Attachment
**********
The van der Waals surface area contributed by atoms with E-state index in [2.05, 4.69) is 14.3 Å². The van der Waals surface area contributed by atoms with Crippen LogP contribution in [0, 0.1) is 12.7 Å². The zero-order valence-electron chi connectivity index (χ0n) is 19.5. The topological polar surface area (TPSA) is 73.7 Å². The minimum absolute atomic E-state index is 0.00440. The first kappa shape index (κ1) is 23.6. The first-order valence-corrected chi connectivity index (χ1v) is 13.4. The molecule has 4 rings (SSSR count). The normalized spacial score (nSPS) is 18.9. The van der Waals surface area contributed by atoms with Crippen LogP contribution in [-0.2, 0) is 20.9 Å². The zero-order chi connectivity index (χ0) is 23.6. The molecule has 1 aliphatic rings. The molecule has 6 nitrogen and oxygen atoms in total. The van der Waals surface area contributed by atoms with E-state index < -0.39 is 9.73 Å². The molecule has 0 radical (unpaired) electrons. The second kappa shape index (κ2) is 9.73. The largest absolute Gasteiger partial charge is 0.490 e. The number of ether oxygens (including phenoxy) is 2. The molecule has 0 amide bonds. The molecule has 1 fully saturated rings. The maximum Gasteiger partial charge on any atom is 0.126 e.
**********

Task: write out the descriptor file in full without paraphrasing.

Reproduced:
The van der Waals surface area contributed by atoms with E-state index in [2.05, 4.69) is 14.3 Å². The van der Waals surface area contributed by atoms with Crippen LogP contribution in [0, 0.1) is 12.7 Å². The zero-order valence-electron chi connectivity index (χ0n) is 19.5. The topological polar surface area (TPSA) is 73.7 Å². The minimum absolute atomic E-state index is 0.00440. The first kappa shape index (κ1) is 23.6. The first-order valence-corrected chi connectivity index (χ1v) is 13.4. The molecule has 4 rings (SSSR count). The normalized spacial score (nSPS) is 18.9. The van der Waals surface area contributed by atoms with Crippen LogP contribution in [-0.2, 0) is 20.9 Å². The zero-order chi connectivity index (χ0) is 23.6. The molecule has 1 aliphatic rings. The molecule has 6 nitrogen and oxygen atoms in total. The van der Waals surface area contributed by atoms with E-state index < -0.39 is 9.73 Å². The molecule has 0 radical (unpaired) electrons. The second kappa shape index (κ2) is 9.73. The largest absolute Gasteiger partial charge is 0.490 e. The number of ether oxygens (including phenoxy) is 2. The molecule has 0 amide bonds. The molecule has 1 fully saturated rings. The maximum Gasteiger partial charge on any atom is 0.126 e.